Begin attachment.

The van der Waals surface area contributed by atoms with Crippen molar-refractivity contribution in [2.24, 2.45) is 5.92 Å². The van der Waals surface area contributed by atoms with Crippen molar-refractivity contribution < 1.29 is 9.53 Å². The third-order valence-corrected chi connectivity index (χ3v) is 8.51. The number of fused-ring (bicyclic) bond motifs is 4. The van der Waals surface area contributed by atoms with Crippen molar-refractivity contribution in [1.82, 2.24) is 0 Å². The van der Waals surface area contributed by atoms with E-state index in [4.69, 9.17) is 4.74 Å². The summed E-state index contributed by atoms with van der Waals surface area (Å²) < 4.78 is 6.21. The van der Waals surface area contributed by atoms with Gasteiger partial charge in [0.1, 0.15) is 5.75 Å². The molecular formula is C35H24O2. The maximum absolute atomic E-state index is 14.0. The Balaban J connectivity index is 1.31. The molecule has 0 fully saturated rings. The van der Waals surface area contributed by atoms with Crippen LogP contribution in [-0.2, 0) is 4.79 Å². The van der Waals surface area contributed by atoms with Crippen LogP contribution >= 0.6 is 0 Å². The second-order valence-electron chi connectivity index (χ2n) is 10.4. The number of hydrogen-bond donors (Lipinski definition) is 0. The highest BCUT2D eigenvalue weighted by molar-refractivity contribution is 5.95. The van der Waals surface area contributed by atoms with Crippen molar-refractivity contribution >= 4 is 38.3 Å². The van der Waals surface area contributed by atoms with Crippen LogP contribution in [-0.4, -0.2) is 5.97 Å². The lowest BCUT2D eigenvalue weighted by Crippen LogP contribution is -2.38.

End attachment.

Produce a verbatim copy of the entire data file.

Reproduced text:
The van der Waals surface area contributed by atoms with Crippen molar-refractivity contribution in [2.24, 2.45) is 5.92 Å². The van der Waals surface area contributed by atoms with Crippen molar-refractivity contribution < 1.29 is 9.53 Å². The third-order valence-corrected chi connectivity index (χ3v) is 8.51. The number of fused-ring (bicyclic) bond motifs is 4. The van der Waals surface area contributed by atoms with Crippen molar-refractivity contribution in [1.82, 2.24) is 0 Å². The van der Waals surface area contributed by atoms with E-state index in [4.69, 9.17) is 4.74 Å². The summed E-state index contributed by atoms with van der Waals surface area (Å²) < 4.78 is 6.21. The van der Waals surface area contributed by atoms with Gasteiger partial charge in [0.1, 0.15) is 5.75 Å². The molecular formula is C35H24O2. The maximum absolute atomic E-state index is 14.0. The Balaban J connectivity index is 1.31. The molecule has 0 fully saturated rings. The van der Waals surface area contributed by atoms with Crippen LogP contribution in [-0.2, 0) is 4.79 Å². The van der Waals surface area contributed by atoms with Crippen LogP contribution >= 0.6 is 0 Å². The second-order valence-electron chi connectivity index (χ2n) is 10.4. The number of hydrogen-bond donors (Lipinski definition) is 0. The highest BCUT2D eigenvalue weighted by molar-refractivity contribution is 5.95. The van der Waals surface area contributed by atoms with Crippen molar-refractivity contribution >= 4 is 38.3 Å². The van der Waals surface area contributed by atoms with Crippen LogP contribution in [-0.4, -0.2) is 5.97 Å². The lowest BCUT2D eigenvalue weighted by Crippen LogP contribution is -2.38.